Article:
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Title: The relationship between the intergalactic medium and galaxies
Author: Tejos, Nicolas Andres
Awarding Body: Durham University
Current Institution: Durham University
Date of Award: 2013
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In this thesis we study the relationship between the intergalactic medium (IGM) and galaxies at z<1, in a statistical manner. Galaxies are mostly surveyed in emission using optical spectroscopy, while the IGM is mostly surveyed in absorption in the ultra-violet (UV) spectra of background quasi-stellar objects (QSOs). We present observational results investigating the connection between the IGM and galaxies using two complementary methods: • We use galaxy voids as tracers of both underdense and overdense regions. We use archival data to study the properties of H I absorption line systems within and around galaxy voids at z<0.1. Typical galaxy voids have sizes 10 Mpc and so our results constrain the very large-scale association. This sample contains 106 H I absorption systems and 1054 galaxy voids. • We use a sample of H I absorption line systems and galaxies from pencil beam surveys to measure the H I–galaxy cross-correlation at z<1. Our sample is composed of a combination of archival and new data taken by the author and collaborators. This survey covers transverse separations between H I and galaxies from ∼ 100 kpc (proper) up to ∼ 10 Mpc, filling the gap between the very large scales and those associated with the so-called circumgalactic medium (CGM). This sample contains 654 H I absorption systems and 17509 galaxies. Our results hint towards a picture in which there are at least three types of association between the diffuse gas in the Universe and galaxies at z 1: • One-to-one direct association because galaxies do contain diffuse gas. • Indirect association because both the IGM and galaxies trace the same over-dense underlying dark matter distribution. We provide quantitative evidence for this association. Moreover, we show that not all galaxies are related to the diffuse gas in the same way. In particular, a non negligible fraction of ‘non-star-forming’ galaxies might reside in environments devoid of diffuse H I. • No association because there are regions in the Universe that contain a significant amount of diffuse gas but that are devoid of galaxies. In these regions, only the IGM follows the underdense underlying dark matter distribution because galaxies are not present. We provide quantitative evidence for this scenario.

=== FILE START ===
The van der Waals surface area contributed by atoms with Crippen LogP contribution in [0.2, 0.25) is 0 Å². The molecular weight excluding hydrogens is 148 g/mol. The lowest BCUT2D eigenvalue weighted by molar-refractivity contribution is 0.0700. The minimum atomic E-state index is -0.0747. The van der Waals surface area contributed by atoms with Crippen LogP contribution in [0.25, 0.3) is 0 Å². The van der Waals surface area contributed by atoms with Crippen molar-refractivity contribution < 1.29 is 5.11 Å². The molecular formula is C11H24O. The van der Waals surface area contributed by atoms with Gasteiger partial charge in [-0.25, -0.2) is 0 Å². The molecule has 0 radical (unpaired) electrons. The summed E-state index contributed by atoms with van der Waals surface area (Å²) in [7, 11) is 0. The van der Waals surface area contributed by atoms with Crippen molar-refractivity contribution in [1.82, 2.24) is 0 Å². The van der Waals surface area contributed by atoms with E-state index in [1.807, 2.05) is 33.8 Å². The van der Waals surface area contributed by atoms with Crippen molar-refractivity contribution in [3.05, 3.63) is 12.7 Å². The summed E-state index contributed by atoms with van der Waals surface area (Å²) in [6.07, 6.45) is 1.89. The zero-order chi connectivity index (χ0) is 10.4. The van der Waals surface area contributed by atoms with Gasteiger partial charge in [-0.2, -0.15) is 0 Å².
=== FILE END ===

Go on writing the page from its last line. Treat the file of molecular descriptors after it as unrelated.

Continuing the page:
Supervisor: Not available Sponsor: Not available
Qualification Name: Thesis (Ph.D.) Qualification Level: Doctoral
EThOS ID:  DOI: Not available